ind = list(df_in.index)
x = list(df_in.values)
outliers = []
res_lst = [] # ESD Test Statistic for each k anomaly
lam_lst = [] # Critical Value for each k anomaly
n = len(x)
for i in range(1,max_outliers+1):
x_mean = np.mean(x)
x_std = np.std(x,ddof=1)
res = abs((x - x_mean) / x_std)
max_res = np.max(res)
max_ind = np.argmax(res)
p = 1 - alpha / (2*(n-i+1))
t_v = stats.t.ppf(p,(n-i-1)) # Get critical values from t-distribution based on p and n
lam_i = ((n-i)*t_v)/ np.sqrt((n-i-1+t_v**2)*(n-i+1)) # Calculate critical region (lambdas)
res_lst.append(max_res)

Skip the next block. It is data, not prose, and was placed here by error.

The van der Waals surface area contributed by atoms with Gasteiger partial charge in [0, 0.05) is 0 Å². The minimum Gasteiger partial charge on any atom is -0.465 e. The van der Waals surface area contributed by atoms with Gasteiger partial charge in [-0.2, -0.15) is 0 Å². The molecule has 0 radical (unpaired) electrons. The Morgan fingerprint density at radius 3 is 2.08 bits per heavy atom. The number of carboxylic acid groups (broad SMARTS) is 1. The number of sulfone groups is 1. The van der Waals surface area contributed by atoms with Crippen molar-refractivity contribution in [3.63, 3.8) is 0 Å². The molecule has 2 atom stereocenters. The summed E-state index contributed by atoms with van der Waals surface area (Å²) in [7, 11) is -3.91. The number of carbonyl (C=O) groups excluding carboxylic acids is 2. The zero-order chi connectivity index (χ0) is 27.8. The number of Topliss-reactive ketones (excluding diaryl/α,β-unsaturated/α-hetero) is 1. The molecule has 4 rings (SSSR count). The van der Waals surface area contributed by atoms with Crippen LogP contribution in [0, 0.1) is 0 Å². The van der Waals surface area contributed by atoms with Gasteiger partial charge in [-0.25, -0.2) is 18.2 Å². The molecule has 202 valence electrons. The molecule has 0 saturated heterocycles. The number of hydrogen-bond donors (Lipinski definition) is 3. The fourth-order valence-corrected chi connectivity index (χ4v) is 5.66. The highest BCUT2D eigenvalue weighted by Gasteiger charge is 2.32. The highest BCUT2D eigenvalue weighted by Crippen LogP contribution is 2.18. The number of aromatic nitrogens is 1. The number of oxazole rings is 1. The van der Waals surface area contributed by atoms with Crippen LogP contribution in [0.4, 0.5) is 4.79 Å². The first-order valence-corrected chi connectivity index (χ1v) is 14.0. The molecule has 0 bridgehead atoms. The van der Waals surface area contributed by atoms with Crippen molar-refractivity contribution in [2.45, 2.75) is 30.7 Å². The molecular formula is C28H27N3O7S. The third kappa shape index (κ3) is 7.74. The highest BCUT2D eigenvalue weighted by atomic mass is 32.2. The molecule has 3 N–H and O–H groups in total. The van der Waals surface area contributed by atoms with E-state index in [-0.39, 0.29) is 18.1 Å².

lam_lst.append(lam_i)
if max_res > lam_i:
outliers.append((ind.pop(max_ind),x.pop(max_ind)))
ESD_stats = pd.DataFrame()
ESD_stats['ESD Test Statistic'] = res_lst
ESD_stats['Critical Value'] = lam_lst
# Plot will show the point of intersection between critical value
# and ESD test statistic
if show_plot:
df.plot()
return [ESD_stats,outliers]
```

## References

https://www.datascience.com/blog/python-anomaly-detection http://www.analog.com/media/en/technical-documentation/dsp-book/dsp_book_Ch15.pdf https://en.wikipedia.org/wiki/Convolution https://en.wikipedia.org/wiki/Mandelbrot_set https://docs.scipy.org/doc/numpy/reference/generated/numpy.convolve.html https://github.com/numpy/numpy/blob/v1.13.0/numpy/core/numeric.py#L978-L1073